Oyo suspends payments to hotels; Partners say clause not in contract

According to the Economic Times, Oyo has written to hotel owners invoking ‘force majeure’ clauses on their agreements as the Covid-19 pandemic has severely impacted the business of their hotels.

Oyo states in the letter that since hotel revenues have dwindled and are unlikely to improve in the next few months it is constrained to exercise its ‘force majeure’ rights in suspending payments of the monthly benchmark revenue or any other amounts payable to them. But, a number of angry hotel owners said Oyo cannot invoke ‘force majeure’ as the clause was never included in the original agreements.

Oyo did not respond to ET’s queries till the time of going to press. On Thursday, Oyo’s founder Ritesh Agarwal said he would take a 100% salary cut. Under the benchmark revenue arrangement or the minimum guarantee model owners are to be paid a minimum guaranteed amount regardless of the business generated.

If Oyo crosses a pre- set sales target from a hotel it manages then it also has to share with owners a percentage of the excess amount under the model. The letter goes on to state that Oyo proposes a revenue share model to effectively supersede the existing arrangement. As per the proposed new agreement it will deduct 10 % of net revenue generated from accommodation, besides other sales and marketing costs, channel charges and customer acquisition expenses.

Apex industry body Federation of Hotel and Restaurant Associations of India (FHRAI) said it had received complaints from owners on the letter.

“We have reports that Oyo is now coercing hotels to agree and renegotiate to arbitrary and unreasonable terms by citing the pandemic and the ‘force majeure’ clause,” said Gurbaxish Singh Kohli, vice president of industry body.

“It is strange that Oyo has made tall claims in the media and to the government of offering free rooms for relief purposes which was without the express permission of the property owners, while on the other hand they are preying on these owners and partners at such a trying time for our industry,” he added.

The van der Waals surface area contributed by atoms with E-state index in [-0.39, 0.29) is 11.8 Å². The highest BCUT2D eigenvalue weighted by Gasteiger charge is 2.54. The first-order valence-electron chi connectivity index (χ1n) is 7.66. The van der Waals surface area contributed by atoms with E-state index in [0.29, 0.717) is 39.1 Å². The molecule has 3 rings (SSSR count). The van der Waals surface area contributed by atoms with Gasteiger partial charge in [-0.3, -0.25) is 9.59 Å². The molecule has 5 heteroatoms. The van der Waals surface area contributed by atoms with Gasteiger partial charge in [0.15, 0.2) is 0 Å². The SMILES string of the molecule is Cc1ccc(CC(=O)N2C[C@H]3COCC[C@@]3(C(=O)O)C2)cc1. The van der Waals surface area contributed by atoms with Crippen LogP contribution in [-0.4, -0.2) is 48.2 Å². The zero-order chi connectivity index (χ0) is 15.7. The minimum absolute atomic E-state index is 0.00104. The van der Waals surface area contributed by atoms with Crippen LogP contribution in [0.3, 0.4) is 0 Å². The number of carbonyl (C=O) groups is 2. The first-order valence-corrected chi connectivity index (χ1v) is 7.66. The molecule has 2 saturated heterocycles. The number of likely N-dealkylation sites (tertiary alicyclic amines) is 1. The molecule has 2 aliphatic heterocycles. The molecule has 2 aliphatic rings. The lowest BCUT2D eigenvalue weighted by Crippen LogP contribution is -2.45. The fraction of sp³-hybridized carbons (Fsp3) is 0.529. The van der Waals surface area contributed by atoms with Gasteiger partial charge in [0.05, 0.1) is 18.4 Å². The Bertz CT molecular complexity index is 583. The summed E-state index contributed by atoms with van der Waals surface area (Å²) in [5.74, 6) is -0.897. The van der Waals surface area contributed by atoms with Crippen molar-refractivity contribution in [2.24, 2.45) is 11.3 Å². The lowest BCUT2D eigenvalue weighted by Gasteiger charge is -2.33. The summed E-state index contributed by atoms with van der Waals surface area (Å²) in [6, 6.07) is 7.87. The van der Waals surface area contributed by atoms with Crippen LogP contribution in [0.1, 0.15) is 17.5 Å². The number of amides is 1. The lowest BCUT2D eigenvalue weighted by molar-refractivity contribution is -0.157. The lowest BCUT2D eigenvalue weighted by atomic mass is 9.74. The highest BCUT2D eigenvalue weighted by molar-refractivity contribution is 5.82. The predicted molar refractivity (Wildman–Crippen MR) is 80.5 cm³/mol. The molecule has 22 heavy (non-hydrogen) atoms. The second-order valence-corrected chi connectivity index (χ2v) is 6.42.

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A hotel owner from Mumbai who received the letter and has two hotels with Oyo said this is not the first instance of Oyo changing contracts unilaterally. “How can the ‘force majeure clause’ be invoked if there wasn’t any such clause in the agreement we signed with them. Even when sales were booming they never gave us the due amount,” he added. The owner said Oyo owes him Rs 12 lakh for the past six months.

Dilip Datwani, another hotel owner said he is planning to write to the company. “They don’t want to pay us money and are taking owners for a ride.”

Oyo said it also reserves the right to completely terminate these arrangements if the situation worsens and it may not also be able to make payments under the proposed new agreement, if the hotels are being utilised to support essential services under the orders of the government or healthcare authorities.

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